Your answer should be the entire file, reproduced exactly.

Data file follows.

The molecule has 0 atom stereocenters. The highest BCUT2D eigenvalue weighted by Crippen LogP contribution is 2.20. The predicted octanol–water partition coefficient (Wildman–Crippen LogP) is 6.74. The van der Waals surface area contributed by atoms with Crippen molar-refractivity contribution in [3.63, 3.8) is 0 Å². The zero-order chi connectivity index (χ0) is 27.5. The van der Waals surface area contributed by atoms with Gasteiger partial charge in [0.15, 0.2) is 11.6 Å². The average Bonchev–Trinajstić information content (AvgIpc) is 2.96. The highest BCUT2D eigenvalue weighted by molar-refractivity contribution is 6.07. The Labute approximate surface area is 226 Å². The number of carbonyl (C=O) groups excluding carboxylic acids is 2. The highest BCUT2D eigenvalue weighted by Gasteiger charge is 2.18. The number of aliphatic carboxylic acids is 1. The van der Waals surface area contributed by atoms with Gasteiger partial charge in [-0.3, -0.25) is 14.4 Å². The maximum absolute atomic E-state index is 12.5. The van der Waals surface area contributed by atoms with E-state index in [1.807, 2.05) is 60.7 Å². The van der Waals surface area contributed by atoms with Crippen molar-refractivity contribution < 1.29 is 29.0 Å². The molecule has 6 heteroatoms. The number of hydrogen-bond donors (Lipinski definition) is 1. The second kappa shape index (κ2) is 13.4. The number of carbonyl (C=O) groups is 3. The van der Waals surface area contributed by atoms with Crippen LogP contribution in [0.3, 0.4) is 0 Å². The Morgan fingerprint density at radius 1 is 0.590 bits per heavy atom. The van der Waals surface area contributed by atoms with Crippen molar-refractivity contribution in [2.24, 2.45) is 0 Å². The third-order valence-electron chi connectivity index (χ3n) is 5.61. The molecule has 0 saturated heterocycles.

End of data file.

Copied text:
The molecule has 0 atom stereocenters. The highest BCUT2D eigenvalue weighted by Crippen LogP contribution is 2.20. The predicted octanol–water partition coefficient (Wildman–Crippen LogP) is 6.74. The van der Waals surface area contributed by atoms with Crippen molar-refractivity contribution in [3.63, 3.8) is 0 Å². The zero-order chi connectivity index (χ0) is 27.5. The van der Waals surface area contributed by atoms with Gasteiger partial charge in [0.15, 0.2) is 11.6 Å². The average Bonchev–Trinajstić information content (AvgIpc) is 2.96. The highest BCUT2D eigenvalue weighted by molar-refractivity contribution is 6.07. The Labute approximate surface area is 226 Å². The number of carbonyl (C=O) groups excluding carboxylic acids is 2. The highest BCUT2D eigenvalue weighted by Gasteiger charge is 2.18. The number of aliphatic carboxylic acids is 1. The van der Waals surface area contributed by atoms with Gasteiger partial charge in [-0.3, -0.25) is 14.4 Å². The maximum absolute atomic E-state index is 12.5. The van der Waals surface area contributed by atoms with E-state index in [1.807, 2.05) is 60.7 Å². The van der Waals surface area contributed by atoms with Crippen molar-refractivity contribution < 1.29 is 29.0 Å². The molecule has 6 heteroatoms. The number of hydrogen-bond donors (Lipinski definition) is 1. The second kappa shape index (κ2) is 13.4. The number of carbonyl (C=O) groups is 3. The van der Waals surface area contributed by atoms with Crippen LogP contribution in [0.3, 0.4) is 0 Å². The Morgan fingerprint density at radius 1 is 0.590 bits per heavy atom. The van der Waals surface area contributed by atoms with Crippen molar-refractivity contribution in [2.24, 2.45) is 0 Å². The third-order valence-electron chi connectivity index (χ3n) is 5.61. The molecule has 0 saturated heterocycles.